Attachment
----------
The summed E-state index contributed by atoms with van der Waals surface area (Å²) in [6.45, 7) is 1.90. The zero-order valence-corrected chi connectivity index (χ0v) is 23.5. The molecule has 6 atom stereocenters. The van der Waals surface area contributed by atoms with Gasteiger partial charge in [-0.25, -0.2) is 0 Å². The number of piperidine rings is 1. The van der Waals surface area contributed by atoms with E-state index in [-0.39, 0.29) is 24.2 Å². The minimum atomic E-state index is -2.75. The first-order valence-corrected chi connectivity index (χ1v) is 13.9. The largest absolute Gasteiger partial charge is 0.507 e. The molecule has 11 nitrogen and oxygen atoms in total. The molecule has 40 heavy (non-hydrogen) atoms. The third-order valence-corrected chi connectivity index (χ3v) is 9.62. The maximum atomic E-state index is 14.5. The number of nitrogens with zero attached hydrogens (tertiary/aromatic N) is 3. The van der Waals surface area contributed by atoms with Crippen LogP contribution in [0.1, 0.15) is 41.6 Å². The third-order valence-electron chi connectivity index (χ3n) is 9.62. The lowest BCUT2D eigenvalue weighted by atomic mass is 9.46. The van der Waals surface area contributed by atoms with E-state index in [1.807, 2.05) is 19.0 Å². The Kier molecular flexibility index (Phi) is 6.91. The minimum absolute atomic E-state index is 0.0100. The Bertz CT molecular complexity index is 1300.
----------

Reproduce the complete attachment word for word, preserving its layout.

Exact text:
The summed E-state index contributed by atoms with van der Waals surface area (Å²) in [6.45, 7) is 1.90. The zero-order valence-corrected chi connectivity index (χ0v) is 23.5. The molecule has 6 atom stereocenters. The van der Waals surface area contributed by atoms with Gasteiger partial charge in [-0.25, -0.2) is 0 Å². The number of piperidine rings is 1. The van der Waals surface area contributed by atoms with E-state index in [-0.39, 0.29) is 24.2 Å². The minimum atomic E-state index is -2.75. The first-order valence-corrected chi connectivity index (χ1v) is 13.9. The largest absolute Gasteiger partial charge is 0.507 e. The molecule has 11 nitrogen and oxygen atoms in total. The molecule has 40 heavy (non-hydrogen) atoms. The third-order valence-corrected chi connectivity index (χ3v) is 9.62. The maximum atomic E-state index is 14.5. The number of nitrogens with zero attached hydrogens (tertiary/aromatic N) is 3. The van der Waals surface area contributed by atoms with Crippen LogP contribution in [0.1, 0.15) is 41.6 Å². The third-order valence-electron chi connectivity index (χ3n) is 9.62. The lowest BCUT2D eigenvalue weighted by atomic mass is 9.46. The van der Waals surface area contributed by atoms with E-state index in [1.807, 2.05) is 19.0 Å². The Kier molecular flexibility index (Phi) is 6.91. The minimum absolute atomic E-state index is 0.0100. The Bertz CT molecular complexity index is 1300.